As followers of this blog know, my partner Bob and I recently lost to the afterlife our friend John Anderson, who had long been visiting us on Sundays and so became woven into the fabric of our lives. Every time I go out on errands I see something in the neighborhood that reminds me of John:
- Li-Lac, the chocolate shop ("since 1923"), where he sometimes bought us chocolate truffles
- A pet portrait shop where he frequently bought thank-you cards featuring cats, which he used to thank a cat-loving hostess who had had him over for a holiday dinner
- A Mexican restaurant where we sometimes lunched, and he delighted in margaritas, the rim of the chilled glass coated with salt, and a delicious flan that we shared for dessert
- The first crocuses, then the first daffodils, that we spotted in neighboring front yards and gardens, inspiring us to welcome the new season
- A redbud tree in a nearby park that I always pointed out to him when, still leafless in early spring, it displayed its bright red buds.
And so on and so on. Nudged with such reminders, I couldn't forget John if I tried. He was a real New Yorker, as proven by the following:
- He was an avid reader of the New York Times, which, being on a budget, he read at the library or had me save copies for him, which I was glad to do.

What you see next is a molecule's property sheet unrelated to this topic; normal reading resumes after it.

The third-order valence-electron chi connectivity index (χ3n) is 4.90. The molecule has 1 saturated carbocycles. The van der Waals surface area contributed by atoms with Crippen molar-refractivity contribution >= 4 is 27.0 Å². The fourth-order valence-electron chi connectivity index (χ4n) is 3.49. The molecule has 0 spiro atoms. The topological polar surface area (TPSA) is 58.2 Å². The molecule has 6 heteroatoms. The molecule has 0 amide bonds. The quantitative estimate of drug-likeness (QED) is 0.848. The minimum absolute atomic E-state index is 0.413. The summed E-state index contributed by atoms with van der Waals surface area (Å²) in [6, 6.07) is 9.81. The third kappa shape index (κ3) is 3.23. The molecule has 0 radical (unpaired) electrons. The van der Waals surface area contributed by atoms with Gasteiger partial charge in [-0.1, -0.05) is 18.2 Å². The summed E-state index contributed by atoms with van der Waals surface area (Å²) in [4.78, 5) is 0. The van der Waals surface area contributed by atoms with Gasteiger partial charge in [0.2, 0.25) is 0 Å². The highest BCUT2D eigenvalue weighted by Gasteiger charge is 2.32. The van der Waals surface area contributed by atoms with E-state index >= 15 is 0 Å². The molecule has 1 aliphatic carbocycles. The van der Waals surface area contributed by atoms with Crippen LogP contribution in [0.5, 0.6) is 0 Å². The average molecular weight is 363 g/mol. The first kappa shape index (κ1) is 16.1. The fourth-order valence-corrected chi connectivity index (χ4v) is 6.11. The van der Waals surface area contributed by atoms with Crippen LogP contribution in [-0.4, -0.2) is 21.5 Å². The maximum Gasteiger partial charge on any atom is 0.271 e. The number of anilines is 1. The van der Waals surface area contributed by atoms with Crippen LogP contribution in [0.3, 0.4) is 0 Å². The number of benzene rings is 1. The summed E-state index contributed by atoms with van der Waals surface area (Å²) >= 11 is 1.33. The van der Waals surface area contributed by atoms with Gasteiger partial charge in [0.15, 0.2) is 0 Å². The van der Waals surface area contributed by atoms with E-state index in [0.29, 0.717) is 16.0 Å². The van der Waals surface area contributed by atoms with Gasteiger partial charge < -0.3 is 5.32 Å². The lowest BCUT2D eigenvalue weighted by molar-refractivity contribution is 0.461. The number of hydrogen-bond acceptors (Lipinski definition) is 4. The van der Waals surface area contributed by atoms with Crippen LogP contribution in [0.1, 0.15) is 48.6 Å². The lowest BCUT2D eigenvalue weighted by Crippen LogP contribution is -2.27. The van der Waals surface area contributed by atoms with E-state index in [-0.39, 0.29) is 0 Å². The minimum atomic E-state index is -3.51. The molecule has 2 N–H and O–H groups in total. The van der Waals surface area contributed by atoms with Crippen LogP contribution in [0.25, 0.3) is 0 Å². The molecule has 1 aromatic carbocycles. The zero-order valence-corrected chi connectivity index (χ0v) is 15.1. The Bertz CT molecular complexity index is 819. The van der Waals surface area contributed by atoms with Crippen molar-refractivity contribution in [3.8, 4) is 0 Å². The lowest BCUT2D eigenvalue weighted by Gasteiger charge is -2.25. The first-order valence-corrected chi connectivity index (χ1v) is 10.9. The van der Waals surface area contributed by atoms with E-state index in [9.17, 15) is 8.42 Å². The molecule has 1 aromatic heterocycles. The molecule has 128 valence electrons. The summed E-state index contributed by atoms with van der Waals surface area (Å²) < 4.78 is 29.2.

- He knew the New York art scene, including personal contact with artists and sometimes with their widows, an interest dating back to his first days in the city, as recounted in chapter 27 of my book (see below).
- He knew the classical music scene and had discussions, sometimes even heated arguments, with Bob over opera.
- He knew theater, even when budget considerations kept him from attending performances.
- He was fervently interested in cultural matters and had no interest in sports.
- He was an inflamed liberal in political matters, rather intolerant of anyone of another persuasion.
- Hemmed in by a crowd of people watching the annual Gay Pride Parade, he escaped the mob by joining the parade, smiling benignly and waving to spectators as if they were applauding him, which some of them may well have been doing.
- Though he still visited family in Minnesota, his roots were here in the city, where he (like Bob and me) survived through decades of rising rents by clinging to his rent-stabilized apartment, even though it meant trudging up three flights of stairs.
Yes, a real New Yorker. Now, with daffodils and forsythia in bloom, and tulips opening, and magnolias offering their sensual pink flowers, and the callery pear trees (I'm the only one who can name them) exploding into bursts of white blossoms -- all sights that he loved -- I wish he could have enjoyed just one more spring.
This is a recent photo of John and me, with John on the left, looking chubby and cordial as he always did. I look like a cross between Gainsborough's Blue Boy and the cat that swallowed the canary, but no matter. The photo was taken by our friend Barbara at the Empire, our favorite local Chinese restaurant, where we often gobbled scallion pancakes; it has since closed because the rent went from $5,000 a month to $25,000, but that's another story, all too familiar in the city. Happily, the premises remain vacant, no tenant having been found willing to pay that amount for a location on noisy, unchic Seventh Avenue.